Usually in October, a free weekend is non-existent for my wife and I. But somehow this year, we had one. So we took advantage of it, doing something we’ve been wanting to do for a while, but just never had the time. Which was heading out to the Haunted Halloween Flea Market in Wheaton, IL. We have several friends of ours that go to this every year, and even had some friends setting up there too. So the wife and I headed out early on Saturday afternoon, with a beautiful day for it too! No rain in the forecast and a nice cool evening.
The thing about flea markets, or really any kind of show that has vendors, you really need to know your market to know if the prices you’re seeing are fair or way over priced. I’m sure there are plenty of fair vendors out there, but there are also that are there trying to make a living, so their prices might be on the high “collector” side. You can find some great deals there, don’t get me wrong. You just need to know your stuff before hand, otherwise you can end up spending more than you should.
I must have missed when they mentioned this on their Facebook page, but Peveril Publishing is putting the finishing touches on their latest book, The Hammer Frankenstein Scrapbook. Just like their previous Dracula edition, it will cover all of the Frankenstein pictures that Hammer did from The Curse of Frankenstein in 1957 to Frankenstein and the Monster from Hell in 1974 and all the gooey bits in between!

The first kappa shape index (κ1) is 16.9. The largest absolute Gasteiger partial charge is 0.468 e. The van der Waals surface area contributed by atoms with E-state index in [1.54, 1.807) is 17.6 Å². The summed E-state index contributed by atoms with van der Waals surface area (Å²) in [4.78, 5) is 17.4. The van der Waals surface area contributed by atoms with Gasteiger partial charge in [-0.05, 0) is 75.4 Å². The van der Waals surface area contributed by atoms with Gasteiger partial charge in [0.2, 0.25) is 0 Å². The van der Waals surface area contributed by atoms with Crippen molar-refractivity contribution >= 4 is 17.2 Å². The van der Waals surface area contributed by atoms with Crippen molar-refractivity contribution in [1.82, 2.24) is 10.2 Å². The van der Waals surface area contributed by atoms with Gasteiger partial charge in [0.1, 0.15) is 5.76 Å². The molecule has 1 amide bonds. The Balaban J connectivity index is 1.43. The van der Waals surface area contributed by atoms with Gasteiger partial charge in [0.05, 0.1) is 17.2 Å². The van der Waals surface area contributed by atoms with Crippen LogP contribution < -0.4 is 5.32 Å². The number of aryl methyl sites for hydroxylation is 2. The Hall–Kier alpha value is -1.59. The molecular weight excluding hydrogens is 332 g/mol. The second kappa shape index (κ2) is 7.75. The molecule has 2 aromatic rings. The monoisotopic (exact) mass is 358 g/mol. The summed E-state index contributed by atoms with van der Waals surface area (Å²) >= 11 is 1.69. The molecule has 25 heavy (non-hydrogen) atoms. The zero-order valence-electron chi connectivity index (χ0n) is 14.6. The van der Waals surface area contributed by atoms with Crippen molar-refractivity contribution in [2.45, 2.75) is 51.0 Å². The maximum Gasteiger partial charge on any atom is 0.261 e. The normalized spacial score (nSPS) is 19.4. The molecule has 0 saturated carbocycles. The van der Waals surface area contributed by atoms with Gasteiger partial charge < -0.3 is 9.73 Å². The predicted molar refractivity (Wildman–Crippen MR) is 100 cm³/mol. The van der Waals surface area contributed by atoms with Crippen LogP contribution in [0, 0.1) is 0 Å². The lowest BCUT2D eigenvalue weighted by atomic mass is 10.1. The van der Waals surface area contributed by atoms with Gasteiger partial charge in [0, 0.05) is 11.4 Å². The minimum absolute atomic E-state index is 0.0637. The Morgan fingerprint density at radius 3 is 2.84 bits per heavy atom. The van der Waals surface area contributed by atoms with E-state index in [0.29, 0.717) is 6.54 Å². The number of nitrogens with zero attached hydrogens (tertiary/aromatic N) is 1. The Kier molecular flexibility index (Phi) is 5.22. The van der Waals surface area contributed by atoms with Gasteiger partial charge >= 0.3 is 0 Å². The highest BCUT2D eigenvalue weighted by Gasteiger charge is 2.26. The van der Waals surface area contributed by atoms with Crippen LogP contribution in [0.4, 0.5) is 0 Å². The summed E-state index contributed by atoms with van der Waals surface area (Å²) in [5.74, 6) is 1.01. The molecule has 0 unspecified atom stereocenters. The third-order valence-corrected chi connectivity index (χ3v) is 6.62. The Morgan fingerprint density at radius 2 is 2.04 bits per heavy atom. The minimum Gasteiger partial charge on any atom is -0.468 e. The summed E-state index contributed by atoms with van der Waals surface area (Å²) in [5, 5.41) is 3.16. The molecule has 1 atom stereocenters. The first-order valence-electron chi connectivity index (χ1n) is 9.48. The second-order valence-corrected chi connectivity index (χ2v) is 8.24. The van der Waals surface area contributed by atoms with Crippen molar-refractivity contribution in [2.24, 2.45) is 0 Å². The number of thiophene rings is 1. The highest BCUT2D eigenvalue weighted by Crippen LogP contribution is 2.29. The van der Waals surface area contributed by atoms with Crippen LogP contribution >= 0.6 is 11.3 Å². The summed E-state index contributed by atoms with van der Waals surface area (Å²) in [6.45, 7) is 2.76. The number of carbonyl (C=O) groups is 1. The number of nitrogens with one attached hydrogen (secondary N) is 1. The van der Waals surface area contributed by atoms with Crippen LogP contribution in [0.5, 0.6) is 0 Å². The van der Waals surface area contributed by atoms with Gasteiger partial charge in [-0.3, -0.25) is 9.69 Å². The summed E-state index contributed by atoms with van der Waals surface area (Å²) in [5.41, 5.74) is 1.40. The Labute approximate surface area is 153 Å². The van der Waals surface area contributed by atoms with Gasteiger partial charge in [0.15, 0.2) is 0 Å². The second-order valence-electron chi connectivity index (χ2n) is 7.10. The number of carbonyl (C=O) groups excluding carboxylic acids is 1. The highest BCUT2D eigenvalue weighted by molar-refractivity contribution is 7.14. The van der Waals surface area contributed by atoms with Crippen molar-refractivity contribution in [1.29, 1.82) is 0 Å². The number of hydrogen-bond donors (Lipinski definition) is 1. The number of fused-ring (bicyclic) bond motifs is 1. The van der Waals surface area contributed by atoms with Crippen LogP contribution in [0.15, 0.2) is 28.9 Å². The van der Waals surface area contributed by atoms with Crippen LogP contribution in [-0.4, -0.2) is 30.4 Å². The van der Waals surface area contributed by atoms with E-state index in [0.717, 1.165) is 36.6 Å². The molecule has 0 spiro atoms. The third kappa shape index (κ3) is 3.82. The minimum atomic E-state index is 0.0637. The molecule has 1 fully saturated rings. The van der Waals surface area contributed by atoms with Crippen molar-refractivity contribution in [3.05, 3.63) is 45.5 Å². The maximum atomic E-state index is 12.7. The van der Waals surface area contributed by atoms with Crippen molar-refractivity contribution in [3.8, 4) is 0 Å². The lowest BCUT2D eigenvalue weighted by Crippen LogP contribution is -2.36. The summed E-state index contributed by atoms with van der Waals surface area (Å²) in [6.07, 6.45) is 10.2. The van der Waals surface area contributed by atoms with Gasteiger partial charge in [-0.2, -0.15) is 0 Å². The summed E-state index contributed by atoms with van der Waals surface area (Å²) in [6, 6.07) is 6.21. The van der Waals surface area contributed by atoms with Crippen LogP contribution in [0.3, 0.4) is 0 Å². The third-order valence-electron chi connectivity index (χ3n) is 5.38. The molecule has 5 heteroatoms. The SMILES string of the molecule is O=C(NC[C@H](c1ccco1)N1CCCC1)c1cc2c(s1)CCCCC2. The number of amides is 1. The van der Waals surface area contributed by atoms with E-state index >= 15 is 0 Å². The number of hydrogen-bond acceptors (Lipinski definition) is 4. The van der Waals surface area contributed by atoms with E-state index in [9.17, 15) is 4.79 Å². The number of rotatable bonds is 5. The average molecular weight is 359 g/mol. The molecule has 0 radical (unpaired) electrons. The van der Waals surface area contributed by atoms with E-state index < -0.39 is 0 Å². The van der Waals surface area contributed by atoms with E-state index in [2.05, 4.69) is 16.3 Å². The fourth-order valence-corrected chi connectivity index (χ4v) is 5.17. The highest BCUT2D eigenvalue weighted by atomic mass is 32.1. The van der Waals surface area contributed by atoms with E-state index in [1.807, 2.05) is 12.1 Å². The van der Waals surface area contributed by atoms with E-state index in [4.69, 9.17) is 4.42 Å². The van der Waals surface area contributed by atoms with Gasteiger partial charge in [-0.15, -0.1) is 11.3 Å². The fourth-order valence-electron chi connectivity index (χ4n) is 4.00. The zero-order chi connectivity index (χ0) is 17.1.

Like all of the titles coming from Peveril, this book with be filled with wonderful images, both in color and black and white, and a ton of information about the films and the people behind him. These titles are a bit pricy, especially getting them shipped to here in the states, but they are more than worth every single penny. They are just beautiful editions and are a sound investment as well. They are hoping to have the book out by October or November of this year.
The Monster Movies of Universal Studios
By James L. Neibaur
Published by Rowman & Littlefield, 2017. 213 pages.
Anytime there is a book about the Universal monster movies, then count me in, since I’m always up for revisiting these classic films. Of course, the only problem is that since this subject has been written about just a few times before, it might be tough to come up with something new and different for readers to get information that have haven’t several times before. But overall, I think that Neibaur does a good job discussing these films.
After a very brief history of Universal Studios (which could be a book on it’s own), the it follows all the movies from there that feature their main set of monsters: Dracula, Frankenstein, the Mummy, the Wolf Man, the Invisible Man, and the Creature from the Black Lagoon. So any film that featured one of these monsters, or possibly their descendent, the title is covered. There is a total of 29 features covered here, starting with 1931’s Dracula and ending with The Creature Walks Among Us (1956), with each chapter covering each of the titles. The credits and cast are listed, before Neibaur gets into details of each film, such as the plot, information about the people involved, and some other trivia as well.